The current research examines the novel impact of an online review's language style (figurative vs. literal) on consumers' attitudes towards a hotel and their reservation intention. Previous marketing research advocated for the use of figurative language to advertise hedonic consumptions. Yet, we found that, in the context of online hotel reviews, figurative language doesn't offer significant advantages in terms of persuasive power. Specifically, our findings indicate that, when a review is posted by a reviewer with low expertise level, consumers actually exhibit lower levels of attitude and reservation intention if the review is written in figurative (vs. literal) language. When the reviewer possesses high expertise level, the language style effect was attenuated. Finally, serial mediation tests show that the causal link between language typicality → perceived reviewer expertise explains the language style effect on consumers' pre-purchase evaluations.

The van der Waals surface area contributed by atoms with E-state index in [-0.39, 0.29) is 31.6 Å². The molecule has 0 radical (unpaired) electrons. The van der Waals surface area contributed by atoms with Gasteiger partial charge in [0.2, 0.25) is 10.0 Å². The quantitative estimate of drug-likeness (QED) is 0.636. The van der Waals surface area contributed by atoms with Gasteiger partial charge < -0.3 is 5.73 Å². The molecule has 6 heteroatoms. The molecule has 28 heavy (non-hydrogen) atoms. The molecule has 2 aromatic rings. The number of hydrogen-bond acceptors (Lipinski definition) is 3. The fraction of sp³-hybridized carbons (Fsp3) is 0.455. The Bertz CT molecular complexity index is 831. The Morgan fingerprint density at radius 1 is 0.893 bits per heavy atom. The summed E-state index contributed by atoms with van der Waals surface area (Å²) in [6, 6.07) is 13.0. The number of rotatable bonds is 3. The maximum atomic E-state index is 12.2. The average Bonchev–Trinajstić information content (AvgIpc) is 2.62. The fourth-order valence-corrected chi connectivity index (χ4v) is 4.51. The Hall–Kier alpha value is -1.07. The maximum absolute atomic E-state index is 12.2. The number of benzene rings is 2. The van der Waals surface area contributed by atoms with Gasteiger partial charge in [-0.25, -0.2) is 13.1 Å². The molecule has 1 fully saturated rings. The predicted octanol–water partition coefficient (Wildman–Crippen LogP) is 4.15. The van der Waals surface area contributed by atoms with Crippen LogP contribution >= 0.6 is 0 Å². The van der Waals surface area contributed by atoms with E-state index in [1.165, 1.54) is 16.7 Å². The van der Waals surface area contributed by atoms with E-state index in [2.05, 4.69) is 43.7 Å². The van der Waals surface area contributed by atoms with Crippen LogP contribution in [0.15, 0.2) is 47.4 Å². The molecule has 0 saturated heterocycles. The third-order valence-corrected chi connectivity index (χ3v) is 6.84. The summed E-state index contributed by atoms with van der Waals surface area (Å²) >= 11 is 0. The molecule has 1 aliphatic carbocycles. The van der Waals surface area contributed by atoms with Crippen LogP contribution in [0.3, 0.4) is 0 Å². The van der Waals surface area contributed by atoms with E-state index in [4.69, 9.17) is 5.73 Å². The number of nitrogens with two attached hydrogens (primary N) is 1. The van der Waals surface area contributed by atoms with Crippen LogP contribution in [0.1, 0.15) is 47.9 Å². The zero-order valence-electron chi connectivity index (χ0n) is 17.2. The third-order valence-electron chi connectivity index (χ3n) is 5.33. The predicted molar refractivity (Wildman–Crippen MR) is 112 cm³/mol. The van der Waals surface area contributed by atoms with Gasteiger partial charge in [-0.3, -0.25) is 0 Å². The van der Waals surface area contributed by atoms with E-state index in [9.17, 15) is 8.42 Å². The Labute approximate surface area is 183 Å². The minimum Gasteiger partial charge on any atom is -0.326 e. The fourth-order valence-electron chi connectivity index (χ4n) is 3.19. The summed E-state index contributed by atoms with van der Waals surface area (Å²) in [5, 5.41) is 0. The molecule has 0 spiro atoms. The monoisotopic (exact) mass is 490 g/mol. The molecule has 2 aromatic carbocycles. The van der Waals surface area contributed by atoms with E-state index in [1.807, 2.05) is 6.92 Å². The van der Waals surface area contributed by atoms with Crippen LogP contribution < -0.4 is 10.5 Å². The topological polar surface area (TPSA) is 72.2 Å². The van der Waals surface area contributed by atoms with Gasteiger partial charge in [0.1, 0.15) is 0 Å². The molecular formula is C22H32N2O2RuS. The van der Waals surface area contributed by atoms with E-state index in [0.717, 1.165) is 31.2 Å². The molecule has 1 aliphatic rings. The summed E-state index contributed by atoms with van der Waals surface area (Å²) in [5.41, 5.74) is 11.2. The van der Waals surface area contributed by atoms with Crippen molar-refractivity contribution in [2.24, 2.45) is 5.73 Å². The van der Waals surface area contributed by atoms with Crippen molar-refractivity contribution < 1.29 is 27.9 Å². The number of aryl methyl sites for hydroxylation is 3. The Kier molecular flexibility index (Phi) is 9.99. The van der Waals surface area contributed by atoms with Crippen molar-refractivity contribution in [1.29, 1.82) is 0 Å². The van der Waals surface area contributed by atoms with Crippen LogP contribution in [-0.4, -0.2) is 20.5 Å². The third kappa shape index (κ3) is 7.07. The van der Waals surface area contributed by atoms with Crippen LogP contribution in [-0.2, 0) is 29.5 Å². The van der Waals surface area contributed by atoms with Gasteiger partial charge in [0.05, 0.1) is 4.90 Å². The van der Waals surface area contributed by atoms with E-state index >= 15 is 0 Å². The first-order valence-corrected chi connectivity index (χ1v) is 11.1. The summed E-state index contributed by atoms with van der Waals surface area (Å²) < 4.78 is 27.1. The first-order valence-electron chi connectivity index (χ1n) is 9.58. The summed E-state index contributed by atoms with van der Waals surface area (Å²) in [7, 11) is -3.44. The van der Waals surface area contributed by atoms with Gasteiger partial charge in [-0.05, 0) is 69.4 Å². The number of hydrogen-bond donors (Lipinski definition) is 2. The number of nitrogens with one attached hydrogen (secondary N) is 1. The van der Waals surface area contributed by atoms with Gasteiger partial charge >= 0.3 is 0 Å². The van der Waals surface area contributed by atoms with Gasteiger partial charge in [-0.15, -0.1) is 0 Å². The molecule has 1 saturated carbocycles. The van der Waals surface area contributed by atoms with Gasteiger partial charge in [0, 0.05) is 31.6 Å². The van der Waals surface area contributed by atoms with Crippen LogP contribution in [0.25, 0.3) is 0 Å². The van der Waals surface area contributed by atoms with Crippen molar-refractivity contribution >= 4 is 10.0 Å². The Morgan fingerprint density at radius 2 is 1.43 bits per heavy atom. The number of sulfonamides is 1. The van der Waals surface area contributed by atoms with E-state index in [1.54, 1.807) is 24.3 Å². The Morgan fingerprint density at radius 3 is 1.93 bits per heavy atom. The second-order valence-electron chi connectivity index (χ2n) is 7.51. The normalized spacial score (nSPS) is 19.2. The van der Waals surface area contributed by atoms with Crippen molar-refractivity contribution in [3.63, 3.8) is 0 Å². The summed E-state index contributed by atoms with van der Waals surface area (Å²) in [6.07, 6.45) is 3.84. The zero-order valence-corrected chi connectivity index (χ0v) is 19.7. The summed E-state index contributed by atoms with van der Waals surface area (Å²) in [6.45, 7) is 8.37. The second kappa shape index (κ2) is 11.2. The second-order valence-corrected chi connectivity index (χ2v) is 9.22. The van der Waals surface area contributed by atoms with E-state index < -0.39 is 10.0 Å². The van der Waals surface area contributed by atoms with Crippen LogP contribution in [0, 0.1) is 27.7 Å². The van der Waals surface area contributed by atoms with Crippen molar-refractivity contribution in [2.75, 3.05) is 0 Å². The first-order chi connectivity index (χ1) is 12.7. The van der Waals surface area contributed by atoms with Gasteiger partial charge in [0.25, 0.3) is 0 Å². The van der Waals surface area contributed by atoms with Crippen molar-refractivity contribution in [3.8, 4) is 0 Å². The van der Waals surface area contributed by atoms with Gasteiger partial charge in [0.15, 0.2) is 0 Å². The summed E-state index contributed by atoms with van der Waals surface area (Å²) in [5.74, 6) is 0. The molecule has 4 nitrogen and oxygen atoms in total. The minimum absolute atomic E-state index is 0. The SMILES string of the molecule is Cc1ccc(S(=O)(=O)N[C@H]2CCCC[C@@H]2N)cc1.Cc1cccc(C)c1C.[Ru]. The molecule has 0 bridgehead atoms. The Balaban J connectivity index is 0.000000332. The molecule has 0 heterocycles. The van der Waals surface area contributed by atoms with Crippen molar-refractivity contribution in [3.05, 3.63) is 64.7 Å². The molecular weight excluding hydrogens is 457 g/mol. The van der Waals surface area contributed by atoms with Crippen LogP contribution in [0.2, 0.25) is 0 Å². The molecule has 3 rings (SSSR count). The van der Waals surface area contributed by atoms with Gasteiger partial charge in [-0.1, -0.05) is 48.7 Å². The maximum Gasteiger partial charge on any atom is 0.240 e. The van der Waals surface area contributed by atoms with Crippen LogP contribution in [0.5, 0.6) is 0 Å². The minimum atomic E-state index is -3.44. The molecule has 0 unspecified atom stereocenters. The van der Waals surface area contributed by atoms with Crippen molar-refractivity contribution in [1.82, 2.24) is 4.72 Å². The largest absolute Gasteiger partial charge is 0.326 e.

All Science Journal Classification (ASJC) codes
- Tourism, Leisure and Hospitality Management
- Strategy and Management